SACRAMENTO COUNTY, Calif. – Union Pacific crews anonymously reported concerns over an unsafe behavior at a crossing in Sacramento County, California.
Union Pacific crews anonymously reported concerns over an unsafe behavior at a crossing in Sacramento County, California. Subsequently, federal funds were secured for improvements at the crossing, according to Union Pacific’s Inside Track news.
Senior director of Public Affairs for Union Pacific, Peggy Ygbuhay, said: “Our train crews deserve huge kudos for flagging this issue. They called Union Pacific’s Safety Hotline and reported that motorists in the area were racing to beat the train. . . We knew we needed to do something to protect the public and our employees, who were using this crossing several times a week and, often, at night.”
Once crews called the Safety Hotline, UP’s Public Projects Group reached out to the county of Sacramento and California Public Utilities Commission, or CPUC. CPUC has “safety oversight of railroads and highway/rail crossings in California,” and UP reached out to schedule a diagnostic review of said crossing.
Mark Forgues, public projects coordinator, said that UP “does not own crossings and cannot unilaterally make changes to crossings. The entities that maintain the crossings, such as highway agencies or other authorities, must apply to the CPUC for permission to alter or improve a rail at-grade crossing in California.”
The diagnostic review is an engineering study performed on-site and “involves numerous agencies that have jurisdiction or responsibility over the crossing itself, including state and local agencies and other stakeholders such as the railroad.” Once that diagnostic review was concluded, the CPUC nominated the crossing to receive federal funding.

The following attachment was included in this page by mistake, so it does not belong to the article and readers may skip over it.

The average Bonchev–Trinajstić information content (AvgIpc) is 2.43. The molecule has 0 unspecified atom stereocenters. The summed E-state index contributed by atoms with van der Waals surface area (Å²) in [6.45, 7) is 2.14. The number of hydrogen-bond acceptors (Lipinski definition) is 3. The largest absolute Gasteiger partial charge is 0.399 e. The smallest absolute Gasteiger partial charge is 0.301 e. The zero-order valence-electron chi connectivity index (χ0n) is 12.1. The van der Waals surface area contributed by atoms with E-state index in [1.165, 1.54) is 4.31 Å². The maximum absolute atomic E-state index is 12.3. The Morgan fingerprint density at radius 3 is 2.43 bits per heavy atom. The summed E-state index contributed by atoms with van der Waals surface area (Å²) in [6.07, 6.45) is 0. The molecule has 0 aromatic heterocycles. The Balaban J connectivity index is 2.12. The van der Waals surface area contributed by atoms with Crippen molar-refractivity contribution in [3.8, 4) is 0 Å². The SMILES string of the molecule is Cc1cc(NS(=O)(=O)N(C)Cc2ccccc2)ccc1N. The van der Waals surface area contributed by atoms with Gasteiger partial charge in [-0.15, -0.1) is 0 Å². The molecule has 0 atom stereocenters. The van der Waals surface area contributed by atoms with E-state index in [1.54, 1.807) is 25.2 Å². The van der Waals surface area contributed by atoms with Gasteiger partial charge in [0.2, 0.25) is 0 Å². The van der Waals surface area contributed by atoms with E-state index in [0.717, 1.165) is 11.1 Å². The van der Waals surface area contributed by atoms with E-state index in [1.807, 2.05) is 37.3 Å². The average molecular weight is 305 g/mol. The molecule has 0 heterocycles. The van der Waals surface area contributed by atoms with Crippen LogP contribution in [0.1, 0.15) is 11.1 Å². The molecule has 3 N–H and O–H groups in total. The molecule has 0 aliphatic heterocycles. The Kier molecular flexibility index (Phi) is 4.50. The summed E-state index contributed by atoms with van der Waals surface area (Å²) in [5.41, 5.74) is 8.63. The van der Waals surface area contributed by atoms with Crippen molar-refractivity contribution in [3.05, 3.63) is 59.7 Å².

Terrie Prosper, CPUC’s news and outreach director, commented: “The CPUC’s Rail Safety Division considers many real and potential risks when identifying safety concerns at grade crossings, including recent incident history, rail traffic, and vehicular volumes. . . Our team works to decide what the best treatment is for each case that we come across.”
The crossing gained approval for federal funding from the Federal Highway Administration program. Said funding will go toward making improvements to the crossing, which include “streetlights increasing visibility for passing motorists, as well as installation of active crossing lights and gates.”
Forgues continued, underscoring the importance of safety as a “priority here at Union Pacific. . . This grade crossing is a great example of what can happen when employees team up to implement change.”